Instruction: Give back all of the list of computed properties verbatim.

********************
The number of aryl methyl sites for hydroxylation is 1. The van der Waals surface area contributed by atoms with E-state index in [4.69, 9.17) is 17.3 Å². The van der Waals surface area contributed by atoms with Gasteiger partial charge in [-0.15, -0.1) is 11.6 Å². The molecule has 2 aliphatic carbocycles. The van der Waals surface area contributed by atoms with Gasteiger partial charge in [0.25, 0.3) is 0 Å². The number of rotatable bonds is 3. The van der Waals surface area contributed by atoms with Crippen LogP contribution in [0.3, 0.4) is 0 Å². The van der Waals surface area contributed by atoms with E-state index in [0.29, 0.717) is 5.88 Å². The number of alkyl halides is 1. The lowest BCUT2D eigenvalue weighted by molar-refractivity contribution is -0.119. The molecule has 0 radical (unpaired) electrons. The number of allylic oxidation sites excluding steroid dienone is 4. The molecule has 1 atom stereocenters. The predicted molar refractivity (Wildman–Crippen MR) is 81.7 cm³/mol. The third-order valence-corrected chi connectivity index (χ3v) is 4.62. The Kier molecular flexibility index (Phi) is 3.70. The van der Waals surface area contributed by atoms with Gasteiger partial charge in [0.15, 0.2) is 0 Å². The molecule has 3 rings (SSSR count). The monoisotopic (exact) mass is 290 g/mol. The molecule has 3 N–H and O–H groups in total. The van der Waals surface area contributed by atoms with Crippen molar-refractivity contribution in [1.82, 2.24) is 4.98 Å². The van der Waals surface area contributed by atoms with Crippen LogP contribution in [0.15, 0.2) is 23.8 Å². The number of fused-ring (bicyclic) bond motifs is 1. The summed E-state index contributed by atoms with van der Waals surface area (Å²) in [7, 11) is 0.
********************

The number of aryl methyl sites for hydroxylation is 1. The van der Waals surface area contributed by atoms with E-state index in [4.69, 9.17) is 17.3 Å². The van der Waals surface area contributed by atoms with Gasteiger partial charge in [-0.15, -0.1) is 11.6 Å². The molecule has 2 aliphatic carbocycles. The van der Waals surface area contributed by atoms with Gasteiger partial charge in [0.25, 0.3) is 0 Å². The number of rotatable bonds is 3. The van der Waals surface area contributed by atoms with Crippen LogP contribution in [0.3, 0.4) is 0 Å². The van der Waals surface area contributed by atoms with E-state index in [0.29, 0.717) is 5.88 Å². The number of alkyl halides is 1. The lowest BCUT2D eigenvalue weighted by molar-refractivity contribution is -0.119. The molecule has 0 radical (unpaired) electrons. The number of allylic oxidation sites excluding steroid dienone is 4. The molecule has 1 atom stereocenters. The predicted molar refractivity (Wildman–Crippen MR) is 81.7 cm³/mol. The third-order valence-corrected chi connectivity index (χ3v) is 4.62. The Kier molecular flexibility index (Phi) is 3.70. The van der Waals surface area contributed by atoms with Gasteiger partial charge in [0.15, 0.2) is 0 Å². The molecule has 3 rings (SSSR count). The monoisotopic (exact) mass is 290 g/mol. The molecule has 3 N–H and O–H groups in total. The van der Waals surface area contributed by atoms with Crippen molar-refractivity contribution in [1.82, 2.24) is 4.98 Å². The van der Waals surface area contributed by atoms with Crippen LogP contribution in [0.15, 0.2) is 23.8 Å². The number of fused-ring (bicyclic) bond motifs is 1. The summed E-state index contributed by atoms with van der Waals surface area (Å²) in [7, 11) is 0.